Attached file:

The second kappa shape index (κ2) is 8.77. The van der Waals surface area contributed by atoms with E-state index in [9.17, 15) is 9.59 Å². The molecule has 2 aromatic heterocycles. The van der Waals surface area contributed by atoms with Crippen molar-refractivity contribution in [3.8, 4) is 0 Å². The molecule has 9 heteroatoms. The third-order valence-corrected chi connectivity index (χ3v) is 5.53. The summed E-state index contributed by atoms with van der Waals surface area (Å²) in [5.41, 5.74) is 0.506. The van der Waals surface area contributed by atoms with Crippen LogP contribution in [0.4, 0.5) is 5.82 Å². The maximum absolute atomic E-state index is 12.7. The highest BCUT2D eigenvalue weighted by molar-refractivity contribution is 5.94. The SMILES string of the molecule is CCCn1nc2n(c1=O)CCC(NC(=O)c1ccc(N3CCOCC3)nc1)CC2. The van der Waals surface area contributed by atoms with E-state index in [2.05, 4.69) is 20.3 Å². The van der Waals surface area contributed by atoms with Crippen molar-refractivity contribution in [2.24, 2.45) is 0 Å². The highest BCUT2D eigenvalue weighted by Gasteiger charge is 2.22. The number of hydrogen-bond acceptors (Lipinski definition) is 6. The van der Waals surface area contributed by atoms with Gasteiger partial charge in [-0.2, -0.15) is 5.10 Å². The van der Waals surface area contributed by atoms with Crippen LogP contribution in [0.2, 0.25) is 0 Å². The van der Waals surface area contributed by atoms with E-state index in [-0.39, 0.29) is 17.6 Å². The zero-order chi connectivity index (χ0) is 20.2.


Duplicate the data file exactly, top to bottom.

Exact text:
The second kappa shape index (κ2) is 8.77. The van der Waals surface area contributed by atoms with E-state index in [9.17, 15) is 9.59 Å². The molecule has 2 aromatic heterocycles. The van der Waals surface area contributed by atoms with Crippen molar-refractivity contribution in [3.8, 4) is 0 Å². The molecule has 9 heteroatoms. The third-order valence-corrected chi connectivity index (χ3v) is 5.53. The summed E-state index contributed by atoms with van der Waals surface area (Å²) in [5.41, 5.74) is 0.506. The van der Waals surface area contributed by atoms with Crippen LogP contribution in [0.4, 0.5) is 5.82 Å². The maximum absolute atomic E-state index is 12.7. The highest BCUT2D eigenvalue weighted by molar-refractivity contribution is 5.94. The SMILES string of the molecule is CCCn1nc2n(c1=O)CCC(NC(=O)c1ccc(N3CCOCC3)nc1)CC2. The van der Waals surface area contributed by atoms with E-state index in [2.05, 4.69) is 20.3 Å². The van der Waals surface area contributed by atoms with Crippen molar-refractivity contribution in [2.24, 2.45) is 0 Å². The highest BCUT2D eigenvalue weighted by Gasteiger charge is 2.22. The number of hydrogen-bond acceptors (Lipinski definition) is 6. The van der Waals surface area contributed by atoms with Gasteiger partial charge in [-0.2, -0.15) is 5.10 Å². The van der Waals surface area contributed by atoms with Crippen LogP contribution in [0.2, 0.25) is 0 Å². The van der Waals surface area contributed by atoms with E-state index in [-0.39, 0.29) is 17.6 Å². The zero-order chi connectivity index (χ0) is 20.2.